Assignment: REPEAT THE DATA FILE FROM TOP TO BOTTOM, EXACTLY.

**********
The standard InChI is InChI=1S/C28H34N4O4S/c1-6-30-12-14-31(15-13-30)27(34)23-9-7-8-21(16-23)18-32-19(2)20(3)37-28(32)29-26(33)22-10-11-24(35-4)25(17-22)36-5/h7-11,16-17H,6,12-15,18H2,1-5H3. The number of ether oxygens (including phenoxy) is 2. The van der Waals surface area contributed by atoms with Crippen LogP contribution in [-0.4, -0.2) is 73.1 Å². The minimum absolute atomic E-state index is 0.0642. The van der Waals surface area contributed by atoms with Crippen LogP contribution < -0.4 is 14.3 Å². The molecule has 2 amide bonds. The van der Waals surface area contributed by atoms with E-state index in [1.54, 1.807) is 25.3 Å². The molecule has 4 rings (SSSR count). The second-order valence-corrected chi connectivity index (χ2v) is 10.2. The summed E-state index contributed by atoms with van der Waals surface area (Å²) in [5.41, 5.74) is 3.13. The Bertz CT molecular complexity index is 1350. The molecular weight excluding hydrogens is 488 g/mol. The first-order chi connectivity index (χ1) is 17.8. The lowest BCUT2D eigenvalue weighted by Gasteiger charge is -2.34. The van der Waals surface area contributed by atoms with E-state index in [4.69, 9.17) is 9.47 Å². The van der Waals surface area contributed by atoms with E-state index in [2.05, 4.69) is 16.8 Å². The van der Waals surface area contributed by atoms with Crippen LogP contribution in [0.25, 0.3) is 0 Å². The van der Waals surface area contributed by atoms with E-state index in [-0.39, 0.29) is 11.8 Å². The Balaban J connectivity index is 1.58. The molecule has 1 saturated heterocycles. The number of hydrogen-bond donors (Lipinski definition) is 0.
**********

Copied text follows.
The standard InChI is InChI=1S/C28H34N4O4S/c1-6-30-12-14-31(15-13-30)27(34)23-9-7-8-21(16-23)18-32-19(2)20(3)37-28(32)29-26(33)22-10-11-24(35-4)25(17-22)36-5/h7-11,16-17H,6,12-15,18H2,1-5H3. The number of ether oxygens (including phenoxy) is 2. The van der Waals surface area contributed by atoms with Crippen LogP contribution in [-0.4, -0.2) is 73.1 Å². The minimum absolute atomic E-state index is 0.0642. The van der Waals surface area contributed by atoms with Crippen LogP contribution < -0.4 is 14.3 Å². The molecule has 2 amide bonds. The van der Waals surface area contributed by atoms with E-state index in [1.54, 1.807) is 25.3 Å². The molecule has 4 rings (SSSR count). The second-order valence-corrected chi connectivity index (χ2v) is 10.2. The summed E-state index contributed by atoms with van der Waals surface area (Å²) in [5.41, 5.74) is 3.13. The Bertz CT molecular complexity index is 1350. The molecular weight excluding hydrogens is 488 g/mol. The first-order chi connectivity index (χ1) is 17.8. The lowest BCUT2D eigenvalue weighted by Gasteiger charge is -2.34. The van der Waals surface area contributed by atoms with E-state index in [4.69, 9.17) is 9.47 Å². The van der Waals surface area contributed by atoms with E-state index in [2.05, 4.69) is 16.8 Å². The van der Waals surface area contributed by atoms with Crippen LogP contribution in [0.25, 0.3) is 0 Å². The van der Waals surface area contributed by atoms with E-state index in [-0.39, 0.29) is 11.8 Å². The Balaban J connectivity index is 1.58. The molecule has 1 saturated heterocycles. The number of hydrogen-bond donors (Lipinski definition) is 0.